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By Laura Noonan and Andrei Khalip
LONDON/LISBON, July 7 (Reuters) - The naming of the first CEO from outside the founding clan of Banco Espirito Santo (BES) has reassured investors, but he will be under pressure to explain how Portugal’s biggest bank will recover nearly a billion euros lent to family-controlled firms.
BES nominated respected economist Vitor Bento on Saturday as CEO, just five days after revealing it was owed 980 million euros by firms controlled by the founding Espirito Santo family, 700 million more than had been disclosed when it raised 1.045 billion in new capital from shareholders on June 11.
The weekend nomination of Bento, a former head of Portugal’s debt agency, signalled a break from the past. Shares in BES were lower on Monday but had risen last week as it became clear that new management was likely to be named. The share price had lost 30 percent since early June.
The bank has been under scrutiny for weeks after reporting “material irregularities” at a holding company of the Espirito Santo family, which founded the bank in the 19th Century but surrendered control as part of last month’s capital increase.
Family patriarch Ricardo Espirito Santo Salgado stepped down as CEO last month. The Bank of Portugal, as regulator, had urged the bank to name an independent CEO. Bento, 60, is expected to be confirmed as new boss at a shareholder meeting on July 31.
“There is a perception that this (Bento) is what the Bank of Portugal wanted and the market hoped for,” said Andre Rodrigues, an analyst at Caixa Banco de Investimento.
The Espirito Santo clan still holds a 25 percent stake in the bank through a holding company, the Espirito Santo Financial Group (ESFG) whose interests range from insurance to hotels and property.
Investors, who spoke to Reuters on condition of anonymity, said the firm had still not fully explained all of the debt to family-controlled holding companies.
“There is a good deal more that needs to come out in terms of intra group debt and guarantees,” one investor, who sold his holdings of BES bonds in recent weeks, told Reuters.
Investors and analysts have also pinpointed BES’s Angolan subsidiary, which has more than 2 billion euros of funding from the Portuguese bank, as cause for concern.
However, BES stock has supporters, such as London-based Citigroup analyst Stefan Nedialkov who rated it a strong buy last week, arguing that the worst news was already accounted for in the share price.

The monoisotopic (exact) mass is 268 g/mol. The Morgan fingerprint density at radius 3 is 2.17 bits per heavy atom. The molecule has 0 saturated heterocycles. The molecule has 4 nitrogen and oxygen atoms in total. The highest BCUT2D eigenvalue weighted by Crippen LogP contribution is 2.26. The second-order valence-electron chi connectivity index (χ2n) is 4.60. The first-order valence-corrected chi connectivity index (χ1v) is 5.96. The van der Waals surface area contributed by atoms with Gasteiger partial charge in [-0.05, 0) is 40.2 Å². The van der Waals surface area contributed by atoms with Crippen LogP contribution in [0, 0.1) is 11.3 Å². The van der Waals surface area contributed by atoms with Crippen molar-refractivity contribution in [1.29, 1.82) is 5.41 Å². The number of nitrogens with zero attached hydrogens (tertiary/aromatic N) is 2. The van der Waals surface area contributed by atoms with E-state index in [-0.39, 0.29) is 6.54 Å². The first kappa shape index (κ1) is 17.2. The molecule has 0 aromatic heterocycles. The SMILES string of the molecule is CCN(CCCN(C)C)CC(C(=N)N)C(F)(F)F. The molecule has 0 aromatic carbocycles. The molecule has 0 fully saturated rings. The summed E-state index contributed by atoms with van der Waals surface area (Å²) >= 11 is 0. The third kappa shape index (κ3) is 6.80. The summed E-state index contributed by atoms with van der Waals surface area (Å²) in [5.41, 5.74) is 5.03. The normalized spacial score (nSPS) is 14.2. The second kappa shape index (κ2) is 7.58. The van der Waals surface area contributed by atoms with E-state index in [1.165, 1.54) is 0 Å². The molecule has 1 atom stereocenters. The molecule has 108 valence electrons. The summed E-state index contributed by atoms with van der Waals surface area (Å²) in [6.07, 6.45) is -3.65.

The bank revealed on June 30 that it was owed 980 million euros by family-controlled companies, including 780 million euros of direct exposure to ESFG and unspecified ESFG subsidiaries, and 200 million euros owed by a company called Rioforte, which in turn owns 49.25 percent of ESFG.
Investors said they were concerned not only by the size of the exposure but also by the absence of a detailed breakdown of who the loans are to.
“If the debt is to trading companies, I’m fine with that, if the debt is to holding companies, there’s no obvious assets and recoverability,” said one analyst, a view echoed by several.
In the May capital raising documents, BES said that none of the loans to related parties were subject to individual impairment, meaning they had no specific evidence that any of them would not be repaid in full.
Any related party loans granted after March 2014 had to pass through a newly-created Related Party Transactions Control Committee. BES did not answer questions on what level of scrutiny was present before this committee was established.
Another worry lurking for investors is Angola, the former Portuguese colony where BES has a 55 percent stake in a bank with a 6 billion euro loan book.
The Angolan state has guaranteed 70 percent of the bank’s loan book, but several investors and analysts said this did not give them much comfort, citing a lack of information about its legal basis and Angola’s poor credit rating.
BES’s holding in the bank is only worth a few hundred million euros, but BES confirmed to Reuters that it has more than 2 billion euros of cash placed with the Angola bank. In an extreme situation, that liquidity could be hard to get back.
“The biggest concern for investors is that BES has more liabilities than they had recorded and too few assets and the guarantee from Angola is not very assuring,” said a London portfolio manager who would not disclose if he has BES exposure.
However, last month’s recapitalisation gives the bank the ability to withstand some losses, both on its loans to family companies and its exposure to Angola.
Dublin-based Merrion Stockbrokers told clients the bank should still have a capital buffer of 1.5 billion euros even if it is forced to write off 25 percent of its Angolan loans and half its intergroup liabilities.
$1 = 0.7331 Euros Additional reporting by Axel Bugge in Lisbon; Editing by Peter Graff